The Bible

Article

May 23, 2022

The Bible (from the Latin biblĭa, and this from the Greek βιβλία biblía, 'books')[1] is a set of canonical books that in Christianity and other religions are considered a product of divine inspiration and a reflection or record of the relationship between God and humanity. The Bible is organized by two main parts; Old Testament (Tanakh, canonical holy books in Judaism) and the New Testament that focuses on Jesus Christ and early Christianity. It was at the Council of Rome in the year 382, ​​when the Catholic Church together with Pope Damasus I instituted the Biblical Canon with the list of the New Testament similar to that of Athanasius of Alexandria and the books of the Old Testament of the LXX Version. This version was translated from Greek into Latin by Jerome (the Vulgate) at the request of the Church. Subsequently, the Regional Councils III of Hippo in 393, III of Carthage in 397 and IV of Carthage in 419, in which Agustín de Hipona participated, definitively approved said canon. In the year 405 this list was sent by Innocent to Bishop Exuperio de Tolosa (in Gaul, today France), where the biblical canon appears with the 73 already existing books. The Council of Trent fixed the canon of the Catholic Church declaring it a dogma.[2] It is estimated that over the centuries around five billion copies of the Bible in all its varieties have been produced (although some put it at many more[3]), most of them in recent decades (three thousand nine hundred million between the years 1960 and 2013[4]), which makes it the most widely distributed and sold book in history, being frequently recognized as the most influential book of all time.[5][6][ 7] The great success of its distribution in recent times is attributed to the printing press, having been the first book made by means of movable type printing (known as the Gutenberg Bible).[8] In May 2000, it was stated that “the Bible has done more to shape literature, culture, and entertainment than any other book ever written. Its influence on world history is second to none, and it shows no sign of waning."[9] About one hundred million copies of the Bible are sold each year,[10][11] having been translated into 438 languages. in its entirety (Old Testament, New Testament and additional texts), and in part to at least 2454 languages.[12][13]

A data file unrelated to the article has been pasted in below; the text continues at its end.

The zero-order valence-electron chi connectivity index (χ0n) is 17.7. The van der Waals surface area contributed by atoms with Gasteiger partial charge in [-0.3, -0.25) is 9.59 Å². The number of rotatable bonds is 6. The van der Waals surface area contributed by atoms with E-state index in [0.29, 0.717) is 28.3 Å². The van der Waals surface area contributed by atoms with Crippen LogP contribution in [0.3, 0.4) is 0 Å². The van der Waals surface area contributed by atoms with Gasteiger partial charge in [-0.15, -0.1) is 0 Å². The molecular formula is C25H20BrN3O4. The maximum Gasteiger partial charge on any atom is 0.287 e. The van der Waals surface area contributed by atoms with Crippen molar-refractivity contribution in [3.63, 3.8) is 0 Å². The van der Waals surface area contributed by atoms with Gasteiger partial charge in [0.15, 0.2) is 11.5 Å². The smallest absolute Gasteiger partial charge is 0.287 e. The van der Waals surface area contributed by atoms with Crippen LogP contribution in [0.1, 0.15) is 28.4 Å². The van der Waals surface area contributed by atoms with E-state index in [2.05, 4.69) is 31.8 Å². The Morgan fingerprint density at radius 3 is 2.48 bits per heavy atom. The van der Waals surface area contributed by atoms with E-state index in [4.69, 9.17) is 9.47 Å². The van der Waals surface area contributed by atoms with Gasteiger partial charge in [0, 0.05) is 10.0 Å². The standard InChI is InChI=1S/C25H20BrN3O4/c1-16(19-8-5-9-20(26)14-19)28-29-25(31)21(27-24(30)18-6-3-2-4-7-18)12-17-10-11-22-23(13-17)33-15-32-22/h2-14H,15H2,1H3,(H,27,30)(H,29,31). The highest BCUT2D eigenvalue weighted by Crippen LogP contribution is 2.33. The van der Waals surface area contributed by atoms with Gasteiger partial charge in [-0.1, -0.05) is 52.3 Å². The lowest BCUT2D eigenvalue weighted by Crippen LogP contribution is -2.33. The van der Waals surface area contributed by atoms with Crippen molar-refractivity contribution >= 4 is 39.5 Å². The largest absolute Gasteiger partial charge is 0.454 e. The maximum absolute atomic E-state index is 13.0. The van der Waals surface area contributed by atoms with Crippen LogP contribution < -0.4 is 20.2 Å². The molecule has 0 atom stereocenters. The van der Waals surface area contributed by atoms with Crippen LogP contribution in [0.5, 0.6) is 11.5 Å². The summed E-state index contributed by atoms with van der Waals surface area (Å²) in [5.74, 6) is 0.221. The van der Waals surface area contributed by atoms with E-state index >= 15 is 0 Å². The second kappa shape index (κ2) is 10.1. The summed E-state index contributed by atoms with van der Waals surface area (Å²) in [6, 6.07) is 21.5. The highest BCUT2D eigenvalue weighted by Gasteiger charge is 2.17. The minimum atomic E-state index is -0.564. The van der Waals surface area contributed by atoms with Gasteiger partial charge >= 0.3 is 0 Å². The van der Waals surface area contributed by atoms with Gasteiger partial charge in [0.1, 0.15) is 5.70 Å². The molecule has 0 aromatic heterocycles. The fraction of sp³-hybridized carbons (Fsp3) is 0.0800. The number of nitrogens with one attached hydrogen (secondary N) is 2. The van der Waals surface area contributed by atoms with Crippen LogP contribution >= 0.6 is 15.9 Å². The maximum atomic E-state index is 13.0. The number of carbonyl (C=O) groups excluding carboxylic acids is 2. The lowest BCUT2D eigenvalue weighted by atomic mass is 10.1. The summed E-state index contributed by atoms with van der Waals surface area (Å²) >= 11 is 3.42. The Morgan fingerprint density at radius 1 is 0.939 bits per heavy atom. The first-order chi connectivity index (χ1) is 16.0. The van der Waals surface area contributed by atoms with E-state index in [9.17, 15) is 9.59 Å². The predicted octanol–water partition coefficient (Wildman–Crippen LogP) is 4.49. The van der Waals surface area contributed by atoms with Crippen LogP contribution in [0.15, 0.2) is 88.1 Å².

Etymology

The word Bible comes, through the Latin biblĭa, from the Greek expression τὰ βιβλία τὰ ἅγια (ta biblía ta hágia; 'the sacred books'), coined for the first time in the deuterocanonical 1 Maccabees 12:9,[14] where ? , important papyrus market of antiquity.[16] However, since Byblos could only hardly be a loanword from that city's original name in Phoenician, Gubla, there is a possibility that it was the city that received its Greek name from the term for the papyrus plant, and not the other way around.[17] This expression was used by the Hellenized Hebrews (those who lived in Greek-speaking cities) long before the birth of Jesus of Nazareth to refer to the Tanakh or Old Testament. Many years later it began to be used by Christians to refer to the set of books that make up the Old Testament, as well as the Gospels and the apostolic letters (that is, the New Testament). At that time, it was already common to use only the first phrase, τὰ βιβλία, as a title. Already as a title, it began to be used in Latin Biblia Sacra (‘the sacred books’), s